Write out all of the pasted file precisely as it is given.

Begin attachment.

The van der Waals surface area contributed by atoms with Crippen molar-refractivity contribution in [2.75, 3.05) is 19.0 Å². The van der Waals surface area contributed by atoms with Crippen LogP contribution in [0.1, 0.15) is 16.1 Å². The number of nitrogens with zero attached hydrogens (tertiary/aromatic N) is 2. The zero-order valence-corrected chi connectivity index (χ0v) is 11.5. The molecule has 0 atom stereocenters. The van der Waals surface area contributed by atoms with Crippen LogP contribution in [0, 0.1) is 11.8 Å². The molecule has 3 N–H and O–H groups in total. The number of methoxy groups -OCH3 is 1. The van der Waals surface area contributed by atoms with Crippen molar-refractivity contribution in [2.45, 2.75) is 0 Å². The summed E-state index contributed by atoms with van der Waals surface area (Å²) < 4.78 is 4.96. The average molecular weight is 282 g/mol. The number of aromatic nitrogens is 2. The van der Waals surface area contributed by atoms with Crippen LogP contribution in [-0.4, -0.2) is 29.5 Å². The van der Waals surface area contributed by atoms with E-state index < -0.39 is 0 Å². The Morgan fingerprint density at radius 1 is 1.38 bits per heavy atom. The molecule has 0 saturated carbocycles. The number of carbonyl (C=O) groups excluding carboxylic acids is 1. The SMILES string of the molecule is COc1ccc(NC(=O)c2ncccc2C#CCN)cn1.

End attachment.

The van der Waals surface area contributed by atoms with Crippen molar-refractivity contribution in [2.75, 3.05) is 19.0 Å². The van der Waals surface area contributed by atoms with Crippen LogP contribution in [0.1, 0.15) is 16.1 Å². The number of nitrogens with zero attached hydrogens (tertiary/aromatic N) is 2. The zero-order valence-corrected chi connectivity index (χ0v) is 11.5. The molecule has 0 atom stereocenters. The van der Waals surface area contributed by atoms with Crippen LogP contribution in [0, 0.1) is 11.8 Å². The molecule has 3 N–H and O–H groups in total. The number of methoxy groups -OCH3 is 1. The van der Waals surface area contributed by atoms with Crippen molar-refractivity contribution in [2.45, 2.75) is 0 Å². The summed E-state index contributed by atoms with van der Waals surface area (Å²) < 4.78 is 4.96. The average molecular weight is 282 g/mol. The number of aromatic nitrogens is 2. The van der Waals surface area contributed by atoms with Crippen LogP contribution in [-0.4, -0.2) is 29.5 Å². The van der Waals surface area contributed by atoms with E-state index < -0.39 is 0 Å². The Morgan fingerprint density at radius 1 is 1.38 bits per heavy atom. The molecule has 0 saturated carbocycles. The number of carbonyl (C=O) groups excluding carboxylic acids is 1. The SMILES string of the molecule is COc1ccc(NC(=O)c2ncccc2C#CCN)cn1.